The pan-American mobile phone operator controlled by billionaire Carlos Slim saw profit for the three months to September 30 collapse to 16.4bn pesos ($1.2bn), compared with 30.4bn pesos in the same period a year ago and well below market expectations of 25.6bn pesos. The reasons? Soaring financing costs, currency headwinds and losses incurred from its ill-timed investment in KPN, the ailing Dutch telecoms group it tried to take over this year. Read more

Foreign companies operating in Venezuela have to put up with no small amount of inconvenience. Aside from runaway inflation, which drives up operating costs, they also have to watch the money they make in the country depreciate because Venezuela’s tight capital controls mean they can’t easily repatriate it back home.

On Thursday, Movistar, a subsidiary of Spain’s Telefónica and the second-largest mobile carrier in the country, discovered yet another risk associated with working in Venezuela: price controls. Read more

By Hans-Holger Albrecht of Millicom

Africa invariably grabs the headlines whenever the mobile revolution is discussed. Commentators rightly point to the extraordinary rate at which mobile phones are being adopted and the impact the technology is having on lives and livelihood.

But while no one can doubt the transformation underway – or the innovation it is unleashing – it is a revolution still based largely on second-generation technology. If you want to see what the future holds for emerging markets, it is Latin America which holds more of the answers. Read more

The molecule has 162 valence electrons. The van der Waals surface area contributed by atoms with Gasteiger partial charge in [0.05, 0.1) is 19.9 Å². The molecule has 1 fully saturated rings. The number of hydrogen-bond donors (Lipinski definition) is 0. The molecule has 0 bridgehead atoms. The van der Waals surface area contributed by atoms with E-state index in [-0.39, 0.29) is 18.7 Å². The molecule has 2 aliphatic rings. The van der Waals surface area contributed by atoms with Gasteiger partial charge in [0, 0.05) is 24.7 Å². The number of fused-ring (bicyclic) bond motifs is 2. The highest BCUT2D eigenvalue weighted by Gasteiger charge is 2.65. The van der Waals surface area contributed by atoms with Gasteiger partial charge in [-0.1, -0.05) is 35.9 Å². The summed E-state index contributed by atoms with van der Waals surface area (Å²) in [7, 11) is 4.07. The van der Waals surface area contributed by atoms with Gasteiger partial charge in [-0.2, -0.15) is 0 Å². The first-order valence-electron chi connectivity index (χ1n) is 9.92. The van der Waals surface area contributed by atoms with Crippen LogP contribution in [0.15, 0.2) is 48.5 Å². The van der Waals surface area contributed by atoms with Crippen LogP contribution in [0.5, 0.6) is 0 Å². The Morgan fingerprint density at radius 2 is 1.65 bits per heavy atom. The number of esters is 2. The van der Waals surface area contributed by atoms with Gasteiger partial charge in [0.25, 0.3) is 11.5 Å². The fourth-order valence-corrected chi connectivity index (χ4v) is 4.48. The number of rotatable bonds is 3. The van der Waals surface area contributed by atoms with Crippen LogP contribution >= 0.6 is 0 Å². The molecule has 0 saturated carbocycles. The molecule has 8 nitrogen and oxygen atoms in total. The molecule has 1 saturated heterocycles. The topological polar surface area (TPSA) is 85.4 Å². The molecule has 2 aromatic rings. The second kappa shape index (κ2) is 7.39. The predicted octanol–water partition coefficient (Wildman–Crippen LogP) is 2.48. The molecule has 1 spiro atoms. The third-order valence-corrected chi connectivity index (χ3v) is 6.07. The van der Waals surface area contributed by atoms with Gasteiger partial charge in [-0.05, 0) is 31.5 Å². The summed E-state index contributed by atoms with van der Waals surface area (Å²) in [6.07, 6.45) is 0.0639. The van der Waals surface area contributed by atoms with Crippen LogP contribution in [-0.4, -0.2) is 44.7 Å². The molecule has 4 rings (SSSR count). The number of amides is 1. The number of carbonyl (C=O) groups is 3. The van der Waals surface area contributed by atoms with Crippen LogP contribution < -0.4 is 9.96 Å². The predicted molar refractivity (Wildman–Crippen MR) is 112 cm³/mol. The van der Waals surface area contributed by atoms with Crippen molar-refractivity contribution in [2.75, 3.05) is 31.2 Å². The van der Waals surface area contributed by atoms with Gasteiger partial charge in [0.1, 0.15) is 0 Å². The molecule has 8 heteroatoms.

Jon Fredrik Baksaas, chief executive of Telenor, Norway’s biggest telecoms group, talks to the FT’s Richard Milne about emerging market worries and EU regulation.

Well, that didn’t take long.

Just 11 days after América Móvil (AMX) ended a shareholder agreement with KPN that capped its stake in the Dutch phone carrier at about 30 per cent, the Mexican group controlled by billionaire Carlos Slim made its move.

With a great thud of cash hitting the table, Slim’s AMX on Friday announced a €7.2bn bid for the 70 per cent of KPN it does not already own. Read more

Get ready for some competition in Colombia Carlos Slim.

Millicom International, a Luxembourg-based telecoms company, on Monday announced plans to merge its Colombian operations with the fixed-line business of state-run Empresas Públicas de Medellín (EPM) in a move to create “a leading digital lifestyle company” in the country. Read more

Mobile money services in Africa isn’t just all about M-Pesa in Kenya. Orange Mobile has just rolled out its first international mobile money transfer service between Mali, Senegal and Ivory Coast – the first such service in the region.

But there are some big players offering similar, rival services. Can Orange make a difference? Read more

It’s possible that Carlos Slim has never downloaded an application into his mobile phone. He’s not known for his information technology prowess – he doesn’t even have a computer in his office. What he is known for is his business acumen.